## Error: Impossible to build a BDD FSM with infinite precision variables - nusmv

I just installed nuXmv and wanted to try out the example growing-counter-integer from the examples folder. When I try to run the command: build_model, I get the error message:
file growing-counter-integer.smv: line 30: Impossible to build a BDD FSM with infinite precision variables
Does somebody know how to fix this error? Thanks in advance.
growing-counter-integer.smv file:
MODULE main
VAR state : { s0, s1, s2, s3 };
VAR c : integer;
VAR lim : real;
ASSIGN
init(state) := s0;
next(state) :=
case
state = s0 : s1;
state = s1 : s2;
state = s2 & c < lim : s2;
state = s2 & c >= lim : s3;
state = s3 : s1;
TRUE : state;
esac;
init(c) := 0;
next(c) := (state = s2 & next(state) = s2)?(c+1):(0);
init(lim) := 2;
next(lim) := (state = s3 & next(state) = s1)?(lim + 1):(lim);
INVARSPEC c < 3;
INVARSPEC c < 4;
INVARSPEC c < 5;
INVARSPEC c < 6;
INVARSPEC c < 20;
LTLSPEC G F (state = s3);

When the input model contains some infinite-domain variable, like the real and integer types in your model, the end-user is supposed to use the MathSAT5 engine back-end instead of the regular approaches (like, e.g., those based on BDDs).
The commands based on MathSAT5 are easily identifiable in the nuXmv manual by the fact that they have the keyword msat in them. In this case, you are limited to invariant and LTL Bounded Model Checking. There are special commands also for simulating the system (i.e. msat_pick_state and msat_simulate).
After read_model -i <file.smv>, one would typically use the command go_msat and then select the appropriate approach for checking the given properties.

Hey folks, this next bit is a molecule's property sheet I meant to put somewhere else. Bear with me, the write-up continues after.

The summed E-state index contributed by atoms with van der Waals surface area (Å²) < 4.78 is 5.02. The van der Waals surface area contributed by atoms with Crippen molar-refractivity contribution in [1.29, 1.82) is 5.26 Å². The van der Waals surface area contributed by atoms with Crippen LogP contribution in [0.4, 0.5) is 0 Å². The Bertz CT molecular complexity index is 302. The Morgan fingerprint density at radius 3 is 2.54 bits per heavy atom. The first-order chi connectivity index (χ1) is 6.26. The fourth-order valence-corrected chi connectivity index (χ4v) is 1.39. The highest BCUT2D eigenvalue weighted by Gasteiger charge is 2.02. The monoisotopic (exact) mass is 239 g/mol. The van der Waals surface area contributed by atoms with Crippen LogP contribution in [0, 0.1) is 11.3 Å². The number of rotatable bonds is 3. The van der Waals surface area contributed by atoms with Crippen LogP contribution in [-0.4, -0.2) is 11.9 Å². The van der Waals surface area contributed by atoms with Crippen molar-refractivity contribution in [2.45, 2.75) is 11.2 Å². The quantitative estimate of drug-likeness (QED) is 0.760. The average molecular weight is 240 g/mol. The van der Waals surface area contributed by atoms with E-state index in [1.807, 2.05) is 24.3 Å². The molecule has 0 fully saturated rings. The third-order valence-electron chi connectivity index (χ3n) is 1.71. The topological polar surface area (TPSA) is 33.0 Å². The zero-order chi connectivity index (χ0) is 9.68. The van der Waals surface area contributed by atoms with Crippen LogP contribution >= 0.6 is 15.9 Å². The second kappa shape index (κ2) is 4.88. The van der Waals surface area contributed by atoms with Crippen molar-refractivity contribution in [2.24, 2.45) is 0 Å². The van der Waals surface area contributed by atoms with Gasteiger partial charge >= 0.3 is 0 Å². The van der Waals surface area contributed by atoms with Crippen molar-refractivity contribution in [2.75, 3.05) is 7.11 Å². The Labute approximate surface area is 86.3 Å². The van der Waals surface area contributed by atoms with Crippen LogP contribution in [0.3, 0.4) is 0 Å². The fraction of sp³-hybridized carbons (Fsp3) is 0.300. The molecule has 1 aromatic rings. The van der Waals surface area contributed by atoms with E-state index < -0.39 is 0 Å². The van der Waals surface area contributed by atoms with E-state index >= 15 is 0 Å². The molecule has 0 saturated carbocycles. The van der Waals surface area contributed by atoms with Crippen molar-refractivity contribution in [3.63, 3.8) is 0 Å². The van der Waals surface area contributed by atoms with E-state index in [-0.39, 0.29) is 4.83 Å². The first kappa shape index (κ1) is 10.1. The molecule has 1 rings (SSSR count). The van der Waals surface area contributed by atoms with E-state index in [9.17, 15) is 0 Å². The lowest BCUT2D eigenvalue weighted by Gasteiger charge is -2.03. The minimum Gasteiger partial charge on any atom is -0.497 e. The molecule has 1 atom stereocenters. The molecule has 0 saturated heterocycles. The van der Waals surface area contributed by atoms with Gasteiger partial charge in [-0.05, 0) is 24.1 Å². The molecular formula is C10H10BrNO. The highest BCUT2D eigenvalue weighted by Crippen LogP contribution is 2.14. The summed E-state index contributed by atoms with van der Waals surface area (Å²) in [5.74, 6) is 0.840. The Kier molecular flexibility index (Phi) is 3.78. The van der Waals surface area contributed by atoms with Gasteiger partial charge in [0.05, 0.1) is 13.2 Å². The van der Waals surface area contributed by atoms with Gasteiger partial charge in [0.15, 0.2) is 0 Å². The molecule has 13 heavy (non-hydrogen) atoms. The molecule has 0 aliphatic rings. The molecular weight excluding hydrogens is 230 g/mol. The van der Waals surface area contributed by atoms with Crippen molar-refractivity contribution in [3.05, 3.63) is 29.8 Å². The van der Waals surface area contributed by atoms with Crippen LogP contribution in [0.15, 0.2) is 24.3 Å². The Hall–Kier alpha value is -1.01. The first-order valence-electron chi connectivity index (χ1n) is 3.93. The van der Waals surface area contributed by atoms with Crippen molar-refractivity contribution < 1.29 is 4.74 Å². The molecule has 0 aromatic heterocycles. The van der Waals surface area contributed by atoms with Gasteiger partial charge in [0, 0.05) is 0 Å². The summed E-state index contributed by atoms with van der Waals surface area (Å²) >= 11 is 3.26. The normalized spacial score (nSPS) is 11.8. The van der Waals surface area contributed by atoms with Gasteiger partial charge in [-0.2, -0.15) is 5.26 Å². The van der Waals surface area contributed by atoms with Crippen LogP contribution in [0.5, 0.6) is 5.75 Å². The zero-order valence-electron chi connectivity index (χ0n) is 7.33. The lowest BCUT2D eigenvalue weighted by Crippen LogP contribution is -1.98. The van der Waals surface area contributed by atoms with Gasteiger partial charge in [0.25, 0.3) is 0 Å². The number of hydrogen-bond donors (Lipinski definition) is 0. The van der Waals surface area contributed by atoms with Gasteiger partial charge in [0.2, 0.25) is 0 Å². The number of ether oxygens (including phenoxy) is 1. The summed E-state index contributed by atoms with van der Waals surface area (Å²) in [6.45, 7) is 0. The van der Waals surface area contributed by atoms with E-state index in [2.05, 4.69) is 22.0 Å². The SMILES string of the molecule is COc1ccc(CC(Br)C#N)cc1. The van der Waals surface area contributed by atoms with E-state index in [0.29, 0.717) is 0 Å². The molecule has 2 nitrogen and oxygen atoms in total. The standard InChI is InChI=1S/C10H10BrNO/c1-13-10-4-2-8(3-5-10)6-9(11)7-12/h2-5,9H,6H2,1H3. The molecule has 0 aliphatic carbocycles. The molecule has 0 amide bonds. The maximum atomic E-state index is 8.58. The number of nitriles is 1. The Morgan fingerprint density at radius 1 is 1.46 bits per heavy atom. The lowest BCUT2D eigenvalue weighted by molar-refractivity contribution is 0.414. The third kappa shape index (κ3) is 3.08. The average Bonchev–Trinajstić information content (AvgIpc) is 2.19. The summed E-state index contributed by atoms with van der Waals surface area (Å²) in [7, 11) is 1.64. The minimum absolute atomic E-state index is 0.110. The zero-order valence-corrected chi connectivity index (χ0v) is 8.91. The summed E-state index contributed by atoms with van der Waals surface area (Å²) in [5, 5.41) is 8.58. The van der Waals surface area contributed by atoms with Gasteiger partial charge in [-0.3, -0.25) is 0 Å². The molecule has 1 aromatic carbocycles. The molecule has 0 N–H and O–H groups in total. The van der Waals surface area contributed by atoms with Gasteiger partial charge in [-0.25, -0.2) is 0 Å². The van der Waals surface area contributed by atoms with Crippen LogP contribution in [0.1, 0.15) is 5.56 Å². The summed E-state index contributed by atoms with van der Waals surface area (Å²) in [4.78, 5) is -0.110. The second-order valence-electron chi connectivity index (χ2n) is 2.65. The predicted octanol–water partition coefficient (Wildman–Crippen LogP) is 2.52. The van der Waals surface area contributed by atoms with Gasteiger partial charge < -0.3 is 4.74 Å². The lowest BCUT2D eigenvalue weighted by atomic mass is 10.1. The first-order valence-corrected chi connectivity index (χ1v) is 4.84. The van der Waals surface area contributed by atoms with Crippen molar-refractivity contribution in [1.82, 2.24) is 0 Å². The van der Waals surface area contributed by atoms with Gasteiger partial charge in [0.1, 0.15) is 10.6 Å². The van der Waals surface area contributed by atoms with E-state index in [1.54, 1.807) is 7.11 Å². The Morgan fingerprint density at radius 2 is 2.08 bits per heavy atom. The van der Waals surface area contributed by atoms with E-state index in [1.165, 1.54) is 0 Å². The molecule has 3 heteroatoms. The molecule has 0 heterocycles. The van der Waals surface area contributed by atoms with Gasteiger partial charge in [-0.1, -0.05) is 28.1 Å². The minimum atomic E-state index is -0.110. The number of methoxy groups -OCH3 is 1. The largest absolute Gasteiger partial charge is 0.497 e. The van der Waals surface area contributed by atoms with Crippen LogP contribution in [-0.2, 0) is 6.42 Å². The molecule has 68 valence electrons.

(slide taken from here)

## Related

### nuXmv how does it know in initial state that (AF p) & (AF w) is false

I have a question concerning nuXmv solution. I have a simple graph where the initial state is s1 and there are two arcs from s1, one leads to s2, the other to s3. From s2 and s3 there is one arc leading to s1. This is the program in nuXmv which describes the situaiton. MODULE main VAR s : {s1, s2, s3}; p : boolean; q : boolean; w : boolean; ASSIGN init(s) := {s1}; next(s) := case s = s1 : {s2, s3}; s = s2 : s1; s = s3 : s1; esac; p := case s = s2 : TRUE; TRUE : FALSE; esac; q := case s = s1 : TRUE; TRUE : FALSE; esac; w := case s = s3 : TRUE; TRUE : FALSE; esac; CTLSPEC (AF p) & (AF w); CTLSPEC AG (AF p) & AG (AF w); I do not understand how nuXmv already in the initial state s1 knows that the formula is false. It does not give a counterexample based on the loop, just immediately in s1 it says that the formula is wrong based on s1. My idea of explanation is that without justice assumptions nuXmv immediately assumes that one of the paths can be never executed. But should it not give a loop as an example? If I only left "CTLSPEC AF p;" nuXmv returns a loop as a counterexample. So why for "AF p & AF w" it only shows state s1 as counterexample? -- specification (AF p & AF w) is false -- as demonstrated by the following execution sequence Trace Description: CTL Counterexample Trace Type: Counterexample -> State: 1.1 <- s = s1 p = FALSE q = TRUE w = FALSE